Sunday, February 23, 2014

Last days in Seattle.*

Byrony and me
With Byrony this past summer in El Salvador.
Between errands, packing, and spending time with family and friends, this past week has been exhausting, overwhelming, but worthwhile every minute. I'd say I'm getting a good taste of what the end of the summer will feel like before I head to college in late August, but for now, I try not to get too ahead of myself.

Saying goodbye to everyone has been difficult. I want to so many people with me; have someone to share in my experiences firsthand, validate the potential craziness that's about to ensue (Sidney told me I have to write about the embarrassing things!), and calm me down in the moments where I doubt that I can handle what's ahead. Sometimes I wish that the first week in Iceland could be over with, so I didn't have to adjust to being alone and meeting so many new people, yet still have the memories of the time there. But I know I'll enjoy myself once I get there. (Because, as I keep saying, no one country has the power to Photoshop every picture of themselves before they get released into the world, so it must actually look that nice 97% of the time. It's a scientific fact that I calculated myself!)
Torchlight Parade this summer with Alyssa and Eva, the weekend they visited me at camp.
ACES go to prom
ACES (Alyssa, Claire, Eva and Sidney!) at senior prom this June.
But I'm grateful for the days this week that had me going in weaving, back-and-forth lines throughout
Seattle to visit friends, the phone calls, and the Skype videos. Somehow I was pack my social calendar arguably more than any week in the past year, spending time with folks such as Andy, Paola and family, Sammy, Alyssa, Eva, Sidney, the Edwards/Dennison family, Charlotte, Byrony, Mary Ann, and Uncle Ira and Aunt Mary Claire, to name a few. I was able to spend a few days wandering around Vancouver, BC with my mom during the week, and tonight at Sunday Family dinner we had a little going away gathering, thanks to Lisa Dennison! Plus, on top of that, I finished the scholarship I've been working on for the last ten months.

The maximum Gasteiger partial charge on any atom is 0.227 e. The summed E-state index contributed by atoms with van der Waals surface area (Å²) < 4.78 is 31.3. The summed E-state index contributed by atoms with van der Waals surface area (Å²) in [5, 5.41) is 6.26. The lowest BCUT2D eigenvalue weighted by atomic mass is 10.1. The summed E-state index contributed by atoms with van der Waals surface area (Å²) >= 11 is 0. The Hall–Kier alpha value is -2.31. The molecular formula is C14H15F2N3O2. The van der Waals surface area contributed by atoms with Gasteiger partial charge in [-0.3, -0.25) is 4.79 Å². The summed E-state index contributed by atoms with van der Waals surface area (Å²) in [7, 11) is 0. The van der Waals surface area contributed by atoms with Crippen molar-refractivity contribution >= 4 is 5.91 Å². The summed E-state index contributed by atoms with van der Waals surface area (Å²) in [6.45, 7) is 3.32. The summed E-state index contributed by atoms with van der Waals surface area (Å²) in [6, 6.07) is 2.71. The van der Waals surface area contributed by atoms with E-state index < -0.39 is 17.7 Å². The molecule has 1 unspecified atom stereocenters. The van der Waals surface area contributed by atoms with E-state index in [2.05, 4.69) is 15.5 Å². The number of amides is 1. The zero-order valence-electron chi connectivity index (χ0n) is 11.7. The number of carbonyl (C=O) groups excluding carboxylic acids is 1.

Thanks to all for your pep talks, encouragement, advice, and general well wishes, I truly appreciate all of them and am so grateful to have you all in my life as start my travels!
Nueva Trinidad friends
Friends in Nueva Trinidad
* Or the time where I had to narrow down my jeans to two pairs. This is hard, because for those of you who don't know, jeans are my absolute favorite type of clothing -- aside from striped shirts -- because they look good on short people like me after having been lovingly hemmed by your talented seamstress/mother. And since I haven't grown in seven-plus years (shocking, I know), they've started accumulating. So it's a difficult process, relatable to a parent admitting their favorite child, I'd guess. I love them all equally, I promise.

P.S. As sarcasm isn't as clear online as it is in person, it's probably safe to assume that most posts here will have a touch of sarcasm from time to time. Because I say things sarcastically and interpret others literally, right, Alyssa/Eva?! It's a confusing life, the one I live. :)

Sunday, February 16, 2014

Do what you're afraid to do.

Ralph Waldo Emerson quote
Ralph Waldo Emerson
The last few days, my mind has been all over the place. Scrambling to finish scholarship applications, figuring out what to pack, what not to pack...

"On second thought, maybe I should actually pack that - just in case."
"Oh wait, I don't really need that."
"They've got socks there! And I'm going to find an Icelandic, knit wool sweater at a flea market! And one of those authentic striped shirts!"
"You have way too many striped shirts already."
"But they're CLASSICS! I need them!"

"Do I have enough money?" 
"But what if!?"
"No, the volcanoes are not going to erupt."

"Should I bring Annie's Mac and Cheese packets, minus the pasta, as comfort food?"